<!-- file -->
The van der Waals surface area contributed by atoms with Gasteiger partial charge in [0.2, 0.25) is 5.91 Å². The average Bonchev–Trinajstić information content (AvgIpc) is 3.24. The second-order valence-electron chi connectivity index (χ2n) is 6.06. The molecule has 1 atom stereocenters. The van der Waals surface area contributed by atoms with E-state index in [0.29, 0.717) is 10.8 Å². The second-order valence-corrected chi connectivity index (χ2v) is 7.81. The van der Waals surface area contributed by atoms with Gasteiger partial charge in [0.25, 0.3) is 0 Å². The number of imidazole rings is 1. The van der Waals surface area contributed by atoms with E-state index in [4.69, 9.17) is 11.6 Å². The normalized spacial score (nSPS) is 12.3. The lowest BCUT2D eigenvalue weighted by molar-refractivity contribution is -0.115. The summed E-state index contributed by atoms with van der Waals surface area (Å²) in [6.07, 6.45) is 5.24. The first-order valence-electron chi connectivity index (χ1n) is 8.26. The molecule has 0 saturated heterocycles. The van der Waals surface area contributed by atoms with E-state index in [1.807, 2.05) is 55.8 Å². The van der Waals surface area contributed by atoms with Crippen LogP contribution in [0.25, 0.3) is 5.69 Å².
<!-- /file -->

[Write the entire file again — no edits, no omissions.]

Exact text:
The van der Waals surface area contributed by atoms with Gasteiger partial charge in [0.2, 0.25) is 5.91 Å². The average Bonchev–Trinajstić information content (AvgIpc) is 3.24. The second-order valence-electron chi connectivity index (χ2n) is 6.06. The molecule has 1 atom stereocenters. The van der Waals surface area contributed by atoms with E-state index in [0.29, 0.717) is 10.8 Å². The second-order valence-corrected chi connectivity index (χ2v) is 7.81. The van der Waals surface area contributed by atoms with Gasteiger partial charge in [0.25, 0.3) is 0 Å². The number of imidazole rings is 1. The van der Waals surface area contributed by atoms with E-state index in [4.69, 9.17) is 11.6 Å². The normalized spacial score (nSPS) is 12.3. The lowest BCUT2D eigenvalue weighted by molar-refractivity contribution is -0.115. The summed E-state index contributed by atoms with van der Waals surface area (Å²) in [6.07, 6.45) is 5.24. The first-order valence-electron chi connectivity index (χ1n) is 8.26. The molecule has 0 saturated heterocycles. The van der Waals surface area contributed by atoms with E-state index in [1.807, 2.05) is 55.8 Å². The van der Waals surface area contributed by atoms with Crippen LogP contribution in [0.25, 0.3) is 5.69 Å².